The Santa Cruz district is a hidden gem that is worth exploring in Alicante, where you can immerse yourself in the city’s authenticity and enjoy its charm and colour. It’s definitely one of the places to see in Alicante and experience the authentic local culture.
4. The Co-cathedral of Saint Nicholas of Bari: history and architecture
The Santa Iglesia Concatedral de San Nicolás, located in the heart of Alicante’s historic centre, is an impressive religious building of great historical and architectural importance. It was built over the remnants of a mosque, and we know of the existence of a hermitage at the same site dating as far back as the 13th century.
The construction of the Concatedral of San Nicolás began in 1616 and lasted until 1738. This magnificent building is a prominent example of the Herrerian style, with a single nave and several attached chapels. The gates of the cloister come from a previous church of the 15th century.
A notable feature of this con-cathedral is its façade, which combines Renaissance and Baroque elements. It is notable for its beauty and decorative richness, with details representing religious scenes carved in stone. The name of Saint Nicholas comes from the name of the saint’s day when the Muslim city of Alicante surrendered, a fact that highlights this cathedrals historical importance to the city.
Today, the Concatedral de San Nicolás is a fundamental testimony to Alicante and its history, as well as a place of worship and a tourist attraction that draws visitors wishing to appreciate its impressive architecture. You can check the schedules for worship and visits on the following web portal.
5. Plaza de los Luceros, an iconic spot in the city
The Plaza de los Luceros square is an iconic place in Alicante. It’s located where four important avenues – General Marvá to the north, Federico Soto to the south, Alfonso el Sabio to the east and Estación to the west – come together. Its centre is notable for the majestic fountain built in 1930 by the Alicante-born sculptor Daniel Bañuls Martínez, and it was nicknamed the “Plaça dels Cavalls” (Square of the Horses).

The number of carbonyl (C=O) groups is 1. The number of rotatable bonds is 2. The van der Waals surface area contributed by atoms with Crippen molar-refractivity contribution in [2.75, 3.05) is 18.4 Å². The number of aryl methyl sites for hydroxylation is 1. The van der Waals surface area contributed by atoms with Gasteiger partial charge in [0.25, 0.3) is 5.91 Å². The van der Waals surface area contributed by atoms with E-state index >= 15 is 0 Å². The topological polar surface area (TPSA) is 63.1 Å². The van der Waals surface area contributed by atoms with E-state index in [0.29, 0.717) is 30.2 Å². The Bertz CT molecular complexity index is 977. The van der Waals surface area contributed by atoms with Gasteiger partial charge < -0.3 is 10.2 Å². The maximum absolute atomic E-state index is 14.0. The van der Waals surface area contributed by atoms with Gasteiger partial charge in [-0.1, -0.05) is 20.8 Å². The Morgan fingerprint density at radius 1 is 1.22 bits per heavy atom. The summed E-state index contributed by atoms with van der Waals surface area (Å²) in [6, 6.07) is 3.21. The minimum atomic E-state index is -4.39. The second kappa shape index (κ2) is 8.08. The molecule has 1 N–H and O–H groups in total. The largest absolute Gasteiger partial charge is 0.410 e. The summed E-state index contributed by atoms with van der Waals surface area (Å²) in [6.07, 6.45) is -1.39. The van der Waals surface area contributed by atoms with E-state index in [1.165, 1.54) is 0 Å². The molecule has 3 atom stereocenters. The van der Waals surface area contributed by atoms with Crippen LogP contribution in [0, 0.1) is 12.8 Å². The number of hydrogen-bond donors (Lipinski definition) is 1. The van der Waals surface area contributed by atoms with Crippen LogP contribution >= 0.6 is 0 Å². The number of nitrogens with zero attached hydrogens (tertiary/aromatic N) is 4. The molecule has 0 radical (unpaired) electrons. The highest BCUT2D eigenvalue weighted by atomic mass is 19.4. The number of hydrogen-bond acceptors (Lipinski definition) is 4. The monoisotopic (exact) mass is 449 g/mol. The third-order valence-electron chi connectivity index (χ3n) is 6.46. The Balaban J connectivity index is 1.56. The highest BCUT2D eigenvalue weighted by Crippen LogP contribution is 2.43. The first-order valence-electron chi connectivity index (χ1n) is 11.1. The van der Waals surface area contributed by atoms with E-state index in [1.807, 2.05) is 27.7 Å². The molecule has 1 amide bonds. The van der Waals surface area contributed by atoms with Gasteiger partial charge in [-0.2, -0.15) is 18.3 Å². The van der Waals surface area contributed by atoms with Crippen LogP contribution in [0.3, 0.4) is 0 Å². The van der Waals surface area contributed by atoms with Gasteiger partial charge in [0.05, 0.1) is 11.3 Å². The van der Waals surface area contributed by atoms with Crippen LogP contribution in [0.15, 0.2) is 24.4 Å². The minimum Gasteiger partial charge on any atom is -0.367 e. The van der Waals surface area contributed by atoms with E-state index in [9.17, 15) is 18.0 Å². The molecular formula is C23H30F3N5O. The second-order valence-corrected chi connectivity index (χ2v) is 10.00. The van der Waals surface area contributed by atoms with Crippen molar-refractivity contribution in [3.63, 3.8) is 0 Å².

Throughout its history, the square has had different names, such as the “Square of Isabel II” and the “Square of Alfonso XII.” However, in 1934, it was given its current name in honour of the ceramic stars that decorate the fountain.
In fact, this square is famous for its elegant central fountain, which symbolises the Spanish levante and has celestial elements. This sculpture has four horses at its base, a central obelisk with female figures representing the Hesperides and a red star at the top related to the stars.
The Plaza de los Luceros square is a can’t-miss place for a stroll in Alicante, as it connects various areas of the city and is a hub for public transport. In addition, it hosts cultural and festive events throughout the year, such as the mascletàs in Hogueras and the Mascletas en Hogueros fireworks shows or the celebrations when the city’s football club, the Hércules de Alicante C.F., rises in the rankings.
6. The Playa del Postiguet beach, a heavenly spot that inspired “La manta al coll”, a traditional festival song in Alicante
Located at the foot of the majestic Mount Benacantil and near the iconic Santa Bárbara Castle, Alicante‘s Playa del Postiguet beach combines the natural beauty of the landscape with impressive views of the Mediterranean Sea. This served as the inspiration for the famous folk song “La Manta al Coll” by the Alicante-born composers José Arques Llorens and Manuel García Ortiz.
With its fine golden sand, crystal-clear waters and 900-metre-long beach, Playa del Postiguet is the perfect place kick back and relax, sunbathe and enjoy a refreshing dip. What’s more, it offers a wide range of services, including restaurants and bars in the surrounding areas. In summer, it hosts events and activities for the entire family, from concerts to water sports.
Note that this is a can’t-miss stop, as the Playa del Postiguet is one of the tops spots to enjoy and see in the city of Alicante.
7. The Port of Alicante: a broad promenade on the shores of the Mediterranean
Parallel to and opposite the Explanada de España, the port offers impressive views of the Mediterranean Sea. The seafront promenade of the Port of Alicante is broad and perfect for activities such as walking, running, cycling or simply relaxing on one of the benches while contemplating the blue horizon.
In addition to its promenade, the Port of Alicante has a leisure area filled with restaurants, cafés and pubs nearby that offer delicious local gastronomy and options for enjoying refreshing drinks while enjoying views of the sea.
This port is the ideal starting pointfor starting a route of things to do in Alicante, such as visiting the Santa Bárbara Castle or strolling along the Playa del Postiguet beach, which are located just a short stroll away.
8. The Alicante City Council Building or Council House
The Alicante City Council building – also known as the Council House – is an iconic Baroque- style building with 18th-century ornamental details located in the city centre. In fact, if you’re interested in visiting it, you can do so.